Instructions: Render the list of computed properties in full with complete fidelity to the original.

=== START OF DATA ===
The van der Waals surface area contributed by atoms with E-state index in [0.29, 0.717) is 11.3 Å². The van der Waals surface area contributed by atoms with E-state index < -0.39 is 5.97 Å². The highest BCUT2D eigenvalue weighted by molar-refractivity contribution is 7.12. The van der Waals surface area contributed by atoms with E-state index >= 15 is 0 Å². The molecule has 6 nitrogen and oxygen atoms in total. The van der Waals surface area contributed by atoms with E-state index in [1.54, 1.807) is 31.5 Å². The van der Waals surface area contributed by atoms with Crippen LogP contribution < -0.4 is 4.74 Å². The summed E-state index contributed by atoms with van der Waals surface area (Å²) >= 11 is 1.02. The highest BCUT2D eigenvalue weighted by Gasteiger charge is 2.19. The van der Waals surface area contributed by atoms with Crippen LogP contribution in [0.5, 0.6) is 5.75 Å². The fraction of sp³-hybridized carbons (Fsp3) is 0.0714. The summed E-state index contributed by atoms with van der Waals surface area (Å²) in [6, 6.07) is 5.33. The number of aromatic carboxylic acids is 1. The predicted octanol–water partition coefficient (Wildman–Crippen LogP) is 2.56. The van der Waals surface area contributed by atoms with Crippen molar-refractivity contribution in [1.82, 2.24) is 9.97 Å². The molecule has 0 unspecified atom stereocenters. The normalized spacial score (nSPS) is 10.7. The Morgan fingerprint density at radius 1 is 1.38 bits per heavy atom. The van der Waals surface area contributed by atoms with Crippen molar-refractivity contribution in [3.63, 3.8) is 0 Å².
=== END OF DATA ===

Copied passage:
The van der Waals surface area contributed by atoms with E-state index in [0.29, 0.717) is 11.3 Å². The van der Waals surface area contributed by atoms with E-state index < -0.39 is 5.97 Å². The highest BCUT2D eigenvalue weighted by molar-refractivity contribution is 7.12. The van der Waals surface area contributed by atoms with E-state index >= 15 is 0 Å². The molecule has 6 nitrogen and oxygen atoms in total. The van der Waals surface area contributed by atoms with E-state index in [1.54, 1.807) is 31.5 Å². The van der Waals surface area contributed by atoms with Crippen LogP contribution < -0.4 is 4.74 Å². The summed E-state index contributed by atoms with van der Waals surface area (Å²) >= 11 is 1.02. The highest BCUT2D eigenvalue weighted by Gasteiger charge is 2.19. The van der Waals surface area contributed by atoms with Crippen LogP contribution in [0.5, 0.6) is 5.75 Å². The fraction of sp³-hybridized carbons (Fsp3) is 0.0714. The summed E-state index contributed by atoms with van der Waals surface area (Å²) in [6, 6.07) is 5.33. The number of aromatic carboxylic acids is 1. The predicted octanol–water partition coefficient (Wildman–Crippen LogP) is 2.56. The van der Waals surface area contributed by atoms with Crippen molar-refractivity contribution in [1.82, 2.24) is 9.97 Å². The molecule has 0 unspecified atom stereocenters. The normalized spacial score (nSPS) is 10.7. The Morgan fingerprint density at radius 1 is 1.38 bits per heavy atom. The van der Waals surface area contributed by atoms with Crippen molar-refractivity contribution in [3.63, 3.8) is 0 Å².